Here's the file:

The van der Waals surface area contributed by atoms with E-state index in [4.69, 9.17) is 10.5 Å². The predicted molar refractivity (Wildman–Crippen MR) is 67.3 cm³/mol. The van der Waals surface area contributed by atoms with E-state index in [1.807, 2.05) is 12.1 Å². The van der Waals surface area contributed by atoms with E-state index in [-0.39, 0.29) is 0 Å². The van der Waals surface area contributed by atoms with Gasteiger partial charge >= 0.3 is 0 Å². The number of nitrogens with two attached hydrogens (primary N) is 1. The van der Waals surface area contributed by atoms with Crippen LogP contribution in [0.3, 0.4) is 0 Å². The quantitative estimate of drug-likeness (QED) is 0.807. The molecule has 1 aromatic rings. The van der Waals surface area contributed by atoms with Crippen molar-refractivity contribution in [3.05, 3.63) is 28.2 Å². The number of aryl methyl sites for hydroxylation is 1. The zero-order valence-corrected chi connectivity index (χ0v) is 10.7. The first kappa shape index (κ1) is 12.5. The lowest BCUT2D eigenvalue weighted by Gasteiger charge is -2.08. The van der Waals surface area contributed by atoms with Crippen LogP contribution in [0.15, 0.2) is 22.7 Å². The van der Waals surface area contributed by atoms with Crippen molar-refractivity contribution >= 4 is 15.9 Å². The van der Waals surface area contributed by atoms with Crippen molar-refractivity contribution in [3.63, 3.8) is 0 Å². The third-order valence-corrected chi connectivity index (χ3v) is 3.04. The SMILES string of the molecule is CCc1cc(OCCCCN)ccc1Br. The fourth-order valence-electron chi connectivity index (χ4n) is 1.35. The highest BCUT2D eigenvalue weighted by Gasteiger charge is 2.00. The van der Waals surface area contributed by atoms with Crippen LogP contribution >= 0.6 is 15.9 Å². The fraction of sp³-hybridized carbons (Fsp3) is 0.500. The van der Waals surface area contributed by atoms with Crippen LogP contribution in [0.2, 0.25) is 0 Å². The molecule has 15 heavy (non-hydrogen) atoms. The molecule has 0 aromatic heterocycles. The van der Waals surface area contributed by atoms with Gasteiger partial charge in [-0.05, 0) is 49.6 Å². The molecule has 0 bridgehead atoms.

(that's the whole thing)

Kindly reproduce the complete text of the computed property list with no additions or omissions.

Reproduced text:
The van der Waals surface area contributed by atoms with E-state index in [4.69, 9.17) is 10.5 Å². The predicted molar refractivity (Wildman–Crippen MR) is 67.3 cm³/mol. The van der Waals surface area contributed by atoms with E-state index in [1.807, 2.05) is 12.1 Å². The van der Waals surface area contributed by atoms with E-state index in [-0.39, 0.29) is 0 Å². The van der Waals surface area contributed by atoms with Gasteiger partial charge >= 0.3 is 0 Å². The number of nitrogens with two attached hydrogens (primary N) is 1. The van der Waals surface area contributed by atoms with Crippen LogP contribution in [0.3, 0.4) is 0 Å². The quantitative estimate of drug-likeness (QED) is 0.807. The molecule has 1 aromatic rings. The van der Waals surface area contributed by atoms with Crippen molar-refractivity contribution in [3.05, 3.63) is 28.2 Å². The number of aryl methyl sites for hydroxylation is 1. The zero-order valence-corrected chi connectivity index (χ0v) is 10.7. The first kappa shape index (κ1) is 12.5. The lowest BCUT2D eigenvalue weighted by Gasteiger charge is -2.08. The van der Waals surface area contributed by atoms with Crippen LogP contribution in [0.15, 0.2) is 22.7 Å². The van der Waals surface area contributed by atoms with Crippen molar-refractivity contribution >= 4 is 15.9 Å². The van der Waals surface area contributed by atoms with Crippen molar-refractivity contribution in [3.63, 3.8) is 0 Å². The third-order valence-corrected chi connectivity index (χ3v) is 3.04. The SMILES string of the molecule is CCc1cc(OCCCCN)ccc1Br. The fourth-order valence-electron chi connectivity index (χ4n) is 1.35. The highest BCUT2D eigenvalue weighted by Gasteiger charge is 2.00. The van der Waals surface area contributed by atoms with Crippen LogP contribution >= 0.6 is 15.9 Å². The fraction of sp³-hybridized carbons (Fsp3) is 0.500. The van der Waals surface area contributed by atoms with Crippen LogP contribution in [0.2, 0.25) is 0 Å². The molecule has 15 heavy (non-hydrogen) atoms. The molecule has 0 aromatic heterocycles. The van der Waals surface area contributed by atoms with Gasteiger partial charge in [-0.05, 0) is 49.6 Å². The molecule has 0 bridgehead atoms.